Bonsai is a fascinating art that combines the knowledge of plant physiology with oriental technique and aesthetics in a unique way. The art of Bonsai originates in the Chinese empire, but was subsequently acquired and perfected by the Japanese to become what we know today. It is linked to the oriental concept of seishi, ie the art of giving shape, cultivating and practicing the most varied techniques, but always respecting the plant.
Bonsai are not naturally small specimens, but are grown in pots and grown in miniature by carrying out appropriate and targeted pruning of branches and roots in order to limit their development. The bonsai are modeled according to the philosophy of Japanese perfection, using delicate and not harmful methods; the time and the right techniques are the only components that make a common seedling a wonderful bonsai.
For the Japanese, endless lovers of the natural world, bonsai represent the perfection of nature in respect of living specimens (which are not objects!).
Have you just taken (or they gave you) a bonsai and you don’t know what you have to do?
The first step is to understand exactly what plant it is, identifying the species. So you need to learn how to cure it properly, trying to avoid the most common mistakes. It is absolutely recommended to buy a good book to learn the basic techniques and also to contact, at least in case of need, one of the various Bonsai Clubs in your province.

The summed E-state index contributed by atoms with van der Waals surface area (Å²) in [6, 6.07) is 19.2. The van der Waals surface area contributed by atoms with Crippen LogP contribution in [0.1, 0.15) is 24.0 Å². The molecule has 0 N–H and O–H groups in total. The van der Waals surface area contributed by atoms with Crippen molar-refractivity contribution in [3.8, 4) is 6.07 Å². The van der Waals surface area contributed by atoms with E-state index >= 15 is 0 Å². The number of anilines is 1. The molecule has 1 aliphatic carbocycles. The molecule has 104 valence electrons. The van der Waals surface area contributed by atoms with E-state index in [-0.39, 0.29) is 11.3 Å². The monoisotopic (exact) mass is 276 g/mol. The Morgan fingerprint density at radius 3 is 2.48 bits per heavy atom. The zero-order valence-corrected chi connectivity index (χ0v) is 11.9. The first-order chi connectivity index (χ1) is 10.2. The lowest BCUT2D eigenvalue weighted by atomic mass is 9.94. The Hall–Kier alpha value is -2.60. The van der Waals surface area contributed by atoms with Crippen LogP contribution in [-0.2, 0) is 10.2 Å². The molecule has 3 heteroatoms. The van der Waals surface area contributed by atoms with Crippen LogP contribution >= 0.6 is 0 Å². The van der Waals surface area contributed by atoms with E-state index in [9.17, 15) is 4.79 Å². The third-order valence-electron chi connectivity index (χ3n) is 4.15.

The bonsai is therefore not just a miniature tree, but rather a specimen that allows the observer to come into contact with the glimpse of a forest or with the reproduction of a stream surrounded by ancient trees. It is easy to imagine why the Orientals define bonsai as the union of nature with art.
Bonsai art requires a lot of patience and the knowledge of the most common rules on botany. It is also important to have (or learn) the right aesthetic sense and respect for the times imposed by nature. Only in this way you can get beautiful bonsai to grow and take with you for a lifetime.
In Japanese the word bonsai is composed of two syllables: “bon” (盆) and “sai” (栽). Each of these syllables is written with an ideogram (kanji) and has its own meaning. The ideograms in turn are composed from various parts called radicals, which give the meaning to the ideogram itself.
The first ideogram, “bon” (盆) is constructed with two radicals. The upper one means divide, in fact we see a knife that cuts something into two parts. The lower one means plate, container. Together they mean jar.
The second ideogram, “sai” (栽) is instead composed of three radicals. The first one, the one on the top left, has three sections and means land. The second, lower left, has the shape and meaning of a tree. The last radical is a cutting tool. Their union means cultivating, breeding.
Therefore the word bonsai in Japanese (and Chinese) means tree grown in a vase.